The transition to adulthood, with the help of an expanded family.
One of the most difficult periods facing parents of children with disabilities is the transition to 22, when an individual moves from youth to adult services. When Lauren’s son, Eric, who has autism, is non-verbal, and needs care 24/7, was approaching his 22nd birthday, she needed a new residential option – and she needed it fast. Eric was graduating from a residential school where he lived in a group home, and Lauren wanted to move him into a more comfortable, intimate, and safe environment suited for Eric’s gentle and loving nature.
Lauren got in touch with Jeff Keilson, Senior Vice President at Advocates, who suggested Shared Living. Lauren then learned more from Advocates’ Shared Living Director Greg Treadwell, and became open to the idea. But they had to work quickly. “Greg worked tirelessly – we were down to the wire,” says Lauren. “We all wanted this to work.”
Greg connected Lauren and Eric to Marthe and Wilbert Vilchert, a couple which has worked with Advocates for many years, has provided for someone through Shared Living before, and has experience with individuals with autism. Within a few short months, the Vilcherts had moved to a new home to be closer to Eric’s day program, and Lauren spent several days setting up Eric’s new bedroom. “That’s the beauty of Shared Living,” she says. “He has a comfortable big bed. He has all his books, CDs, his computer.” Lauren says Eric didn’t get the attention he needed in the group home, but now, with the Vilcherts, he’s number one.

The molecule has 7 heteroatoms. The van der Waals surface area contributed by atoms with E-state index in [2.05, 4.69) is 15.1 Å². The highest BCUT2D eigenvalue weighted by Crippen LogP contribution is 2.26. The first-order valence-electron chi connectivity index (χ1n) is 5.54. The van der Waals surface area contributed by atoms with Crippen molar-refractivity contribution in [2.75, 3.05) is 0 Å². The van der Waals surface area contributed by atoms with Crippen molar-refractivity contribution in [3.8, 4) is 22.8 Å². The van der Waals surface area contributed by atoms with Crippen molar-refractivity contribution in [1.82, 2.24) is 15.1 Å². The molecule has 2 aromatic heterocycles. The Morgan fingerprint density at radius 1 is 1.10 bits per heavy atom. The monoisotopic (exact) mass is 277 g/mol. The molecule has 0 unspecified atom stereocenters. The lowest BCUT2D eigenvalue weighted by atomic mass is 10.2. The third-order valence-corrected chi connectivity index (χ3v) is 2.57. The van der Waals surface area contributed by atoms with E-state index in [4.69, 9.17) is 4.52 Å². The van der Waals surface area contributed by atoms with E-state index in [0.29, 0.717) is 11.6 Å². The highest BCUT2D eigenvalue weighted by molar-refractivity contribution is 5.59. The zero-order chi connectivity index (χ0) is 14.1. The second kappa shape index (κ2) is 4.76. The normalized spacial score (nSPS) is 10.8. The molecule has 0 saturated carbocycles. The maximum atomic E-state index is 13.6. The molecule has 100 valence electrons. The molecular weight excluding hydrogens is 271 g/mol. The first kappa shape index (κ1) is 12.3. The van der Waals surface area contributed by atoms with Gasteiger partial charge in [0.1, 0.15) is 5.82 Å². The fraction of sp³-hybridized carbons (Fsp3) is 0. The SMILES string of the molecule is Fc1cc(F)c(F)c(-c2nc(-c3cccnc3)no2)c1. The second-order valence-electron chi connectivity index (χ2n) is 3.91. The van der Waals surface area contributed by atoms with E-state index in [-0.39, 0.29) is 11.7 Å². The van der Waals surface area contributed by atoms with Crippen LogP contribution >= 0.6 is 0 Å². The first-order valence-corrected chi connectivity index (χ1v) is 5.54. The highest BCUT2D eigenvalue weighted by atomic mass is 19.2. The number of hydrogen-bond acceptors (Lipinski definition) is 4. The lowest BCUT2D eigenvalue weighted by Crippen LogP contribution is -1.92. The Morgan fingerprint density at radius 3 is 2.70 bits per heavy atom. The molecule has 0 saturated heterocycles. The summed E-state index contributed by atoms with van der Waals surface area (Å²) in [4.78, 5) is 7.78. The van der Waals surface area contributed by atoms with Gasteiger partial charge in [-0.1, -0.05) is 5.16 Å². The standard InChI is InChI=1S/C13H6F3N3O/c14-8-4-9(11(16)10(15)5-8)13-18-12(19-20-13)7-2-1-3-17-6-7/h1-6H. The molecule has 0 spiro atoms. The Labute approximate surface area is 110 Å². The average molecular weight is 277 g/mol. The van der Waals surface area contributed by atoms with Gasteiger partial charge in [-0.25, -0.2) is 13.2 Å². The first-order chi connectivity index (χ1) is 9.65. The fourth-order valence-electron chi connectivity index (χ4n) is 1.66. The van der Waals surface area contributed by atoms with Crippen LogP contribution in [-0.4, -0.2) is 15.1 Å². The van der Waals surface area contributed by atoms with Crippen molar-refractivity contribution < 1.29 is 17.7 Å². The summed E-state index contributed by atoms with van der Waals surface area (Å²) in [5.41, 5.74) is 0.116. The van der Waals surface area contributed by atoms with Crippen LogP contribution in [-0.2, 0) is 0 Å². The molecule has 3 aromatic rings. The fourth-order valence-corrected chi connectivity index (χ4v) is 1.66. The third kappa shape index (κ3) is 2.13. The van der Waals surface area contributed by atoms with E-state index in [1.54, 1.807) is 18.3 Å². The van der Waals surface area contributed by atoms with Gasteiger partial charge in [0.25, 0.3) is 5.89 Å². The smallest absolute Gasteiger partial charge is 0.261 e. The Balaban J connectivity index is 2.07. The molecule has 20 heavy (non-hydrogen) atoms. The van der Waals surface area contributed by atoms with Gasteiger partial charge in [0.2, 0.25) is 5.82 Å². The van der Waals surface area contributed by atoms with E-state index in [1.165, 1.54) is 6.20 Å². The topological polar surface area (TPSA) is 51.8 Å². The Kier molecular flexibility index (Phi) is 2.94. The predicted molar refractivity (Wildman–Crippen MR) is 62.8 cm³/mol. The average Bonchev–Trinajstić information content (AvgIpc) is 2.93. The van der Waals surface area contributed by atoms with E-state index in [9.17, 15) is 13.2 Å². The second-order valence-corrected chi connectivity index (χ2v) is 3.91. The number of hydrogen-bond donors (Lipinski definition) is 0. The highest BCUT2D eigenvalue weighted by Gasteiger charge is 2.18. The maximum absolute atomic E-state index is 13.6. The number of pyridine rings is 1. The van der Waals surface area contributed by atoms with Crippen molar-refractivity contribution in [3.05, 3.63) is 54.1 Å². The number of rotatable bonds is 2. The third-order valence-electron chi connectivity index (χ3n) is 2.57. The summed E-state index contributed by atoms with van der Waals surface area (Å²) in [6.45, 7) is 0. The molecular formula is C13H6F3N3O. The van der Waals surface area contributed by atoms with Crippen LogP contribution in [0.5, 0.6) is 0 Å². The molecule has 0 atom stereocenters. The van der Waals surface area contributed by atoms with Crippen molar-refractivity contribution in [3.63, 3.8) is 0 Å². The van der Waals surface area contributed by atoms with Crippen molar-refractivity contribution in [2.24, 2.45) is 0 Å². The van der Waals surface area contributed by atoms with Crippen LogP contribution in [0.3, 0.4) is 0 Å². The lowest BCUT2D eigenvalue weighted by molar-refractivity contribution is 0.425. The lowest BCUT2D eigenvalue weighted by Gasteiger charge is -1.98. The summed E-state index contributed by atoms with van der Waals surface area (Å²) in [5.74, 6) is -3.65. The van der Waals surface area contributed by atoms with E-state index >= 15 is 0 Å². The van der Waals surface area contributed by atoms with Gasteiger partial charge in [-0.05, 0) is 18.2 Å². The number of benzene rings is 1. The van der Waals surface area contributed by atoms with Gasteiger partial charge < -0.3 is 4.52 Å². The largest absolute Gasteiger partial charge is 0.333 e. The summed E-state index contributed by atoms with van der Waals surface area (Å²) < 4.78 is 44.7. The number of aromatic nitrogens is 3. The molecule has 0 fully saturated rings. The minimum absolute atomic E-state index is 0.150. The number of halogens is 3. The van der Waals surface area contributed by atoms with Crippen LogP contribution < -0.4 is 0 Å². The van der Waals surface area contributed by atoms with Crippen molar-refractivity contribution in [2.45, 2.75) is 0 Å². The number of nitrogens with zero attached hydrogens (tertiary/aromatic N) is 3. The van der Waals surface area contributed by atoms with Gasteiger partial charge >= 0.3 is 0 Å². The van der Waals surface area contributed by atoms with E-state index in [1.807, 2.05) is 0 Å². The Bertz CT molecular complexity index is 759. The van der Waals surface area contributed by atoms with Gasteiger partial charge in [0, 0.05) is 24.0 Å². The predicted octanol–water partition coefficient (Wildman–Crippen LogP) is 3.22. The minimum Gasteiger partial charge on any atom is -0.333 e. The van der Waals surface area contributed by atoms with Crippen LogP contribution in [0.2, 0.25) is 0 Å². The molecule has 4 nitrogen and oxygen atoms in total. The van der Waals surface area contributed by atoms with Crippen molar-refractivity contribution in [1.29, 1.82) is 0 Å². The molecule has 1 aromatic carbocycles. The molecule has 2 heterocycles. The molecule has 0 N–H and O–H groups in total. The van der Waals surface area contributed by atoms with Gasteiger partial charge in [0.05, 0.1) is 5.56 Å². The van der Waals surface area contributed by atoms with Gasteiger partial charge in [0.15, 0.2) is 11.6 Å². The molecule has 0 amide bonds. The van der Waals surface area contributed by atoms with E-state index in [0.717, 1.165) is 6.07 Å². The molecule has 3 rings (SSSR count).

Marthe says she and Wilbert think of Eric, who is the same age as their daughter, as their own son. “He is so sweet, and so fun to work with. When he puts his head on your shoulder, you feel like you’re really doing something.”
Eric joins in on all the family activities, too. They go to movies, the park, shopping, and more. On weekends, Eric often visits one of his parents for a couple of days, but sometimes, he stays home with the Vilcherts. “When he’s gone, we miss him and he misses us,” Marthe says.
The two families are in constant communication about Eric’s needs, whether it’s getting to doctor’s appointments, or buying new clothes or educational materials. “There is such an improvement in the level of care,” Lauren says. “He’s no longer frustrated or being ignored. [The Vilcherts] are so protective of Eric, as if he is their own. It’s been an extremely positive experience.”
Lauren also credits the smooth transition in part to people like Greg Treadwell, who she says really cares about the families. “The thing about Advocates is that they listen. They listen to the parents about their needs for their child, and their vision.”